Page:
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Back in 2014, when the Prime minister, Narendra Modi visited the USA and in his address to an around 20,000-strong Indian diaspora at Madison Square Garden, Modi mentioned about demographic dividend.
The demographic dividend of a country essentially is a period of two to three decades when the birth rates go down and this leads to a situation where the workforce of the country is growing at a faster rate in comparison to its population. When nations reach a high ratio of such people they are expected to earn something called a demographic dividend. This simply means that because most citizens are working, economic growth goes up. The expectation and anticipation is that India is approaching such a position soon.
However, there is a threat to this demographic dividend. Nearly two-thirds of India's 1.3 billion people are under 35 years old. This rising demographic "bulge" will create the largest working-age population in the world. But it is important to note that growth in youth population is quite meaningless unless it is followed by job creation as well. This means that it is important to equip young Indians with the requisite skills and educational standards. Only then will their chances of gaining employment rise.
While about 13 million youngsters join the workforce in India every year, the labour ministry reports that one in every three graduates up to the age of 29 remains unemployed. The wide disconnect between industry and academia continues to spin out graduates who are less-than-trained for the job. As per an article in the Economic times, In August, nearly half a million people, including post-graduates, applied for 1,778 jobs as sweepers in the city of Kanpur. Similarly, Last year, in Uttar Pradesh, 2.3 million people sought 368 low-level government jobs that required a primary education and ability to ride a bicycle.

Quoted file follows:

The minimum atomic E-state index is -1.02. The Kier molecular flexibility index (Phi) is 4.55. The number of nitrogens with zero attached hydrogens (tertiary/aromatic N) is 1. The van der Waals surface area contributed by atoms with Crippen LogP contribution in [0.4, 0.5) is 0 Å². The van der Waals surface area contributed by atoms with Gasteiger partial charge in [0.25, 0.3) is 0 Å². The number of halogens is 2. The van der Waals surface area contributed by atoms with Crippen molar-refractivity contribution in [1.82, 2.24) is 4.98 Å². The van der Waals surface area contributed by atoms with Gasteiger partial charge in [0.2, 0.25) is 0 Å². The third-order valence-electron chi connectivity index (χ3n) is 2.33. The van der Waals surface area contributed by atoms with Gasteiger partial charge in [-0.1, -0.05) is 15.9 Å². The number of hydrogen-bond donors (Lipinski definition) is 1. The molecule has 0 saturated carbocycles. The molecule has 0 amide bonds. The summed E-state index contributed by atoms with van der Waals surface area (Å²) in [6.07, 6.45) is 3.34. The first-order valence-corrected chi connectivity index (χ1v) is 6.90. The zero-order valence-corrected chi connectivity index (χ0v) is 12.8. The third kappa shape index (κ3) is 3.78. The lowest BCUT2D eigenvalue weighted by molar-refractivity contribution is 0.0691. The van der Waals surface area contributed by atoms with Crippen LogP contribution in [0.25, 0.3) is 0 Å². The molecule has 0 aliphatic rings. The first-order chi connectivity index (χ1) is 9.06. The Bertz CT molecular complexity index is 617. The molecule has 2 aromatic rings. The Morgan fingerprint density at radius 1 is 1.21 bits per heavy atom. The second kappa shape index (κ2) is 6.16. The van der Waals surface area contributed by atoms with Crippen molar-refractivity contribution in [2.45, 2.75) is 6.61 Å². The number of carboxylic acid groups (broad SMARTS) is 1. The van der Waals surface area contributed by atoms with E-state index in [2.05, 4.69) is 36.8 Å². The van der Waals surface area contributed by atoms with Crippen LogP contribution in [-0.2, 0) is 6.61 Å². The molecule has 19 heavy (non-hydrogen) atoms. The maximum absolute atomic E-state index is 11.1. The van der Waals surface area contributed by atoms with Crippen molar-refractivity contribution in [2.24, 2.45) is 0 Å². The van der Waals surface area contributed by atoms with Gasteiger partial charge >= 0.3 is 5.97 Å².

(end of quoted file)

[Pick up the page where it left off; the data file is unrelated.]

Vivek Kaul has explained how there are 33,000 new job seekers per day but only 4.4 million jobs created from 2009-2015. And this year's total (as recorded by the Labour Bureau) is at 0.15 million...among the lowest.
In his recent article, India and the Fallacy of the Demographic Dividend, Vivek pointed out the demographic dividend benefits a country if the government of the day is able to create the right environment for job creation.
So if job creation continues to lag, there will be no demographic dividend for India. And this could create problems of another kind for the country and even derail its growth story.
The major growth in young population is expected to come from the poorest states of India. Hence the demographic dividend can be fully reaped only if India is able to create job opportunities for the population in these areas. Large Investments need to be made in areas such as water harvesting and irrigation, large scale regeneration of arable land, strong logistics and cold chain infrastructure, and land and crop productivity. Providing a fillip to these industries will help in the creation of jobs for the youth in the rural areas catapulting India to become a strong global player in the field of agriculture.
Apart from job creation, another aspect that needs to be looked at is the skill level of the population. It is also important to relook at our training /education system and adjusting them to match the skilled demand of current times.
Otherwise, it will be a demographic disaster rather than a demographic dividend.
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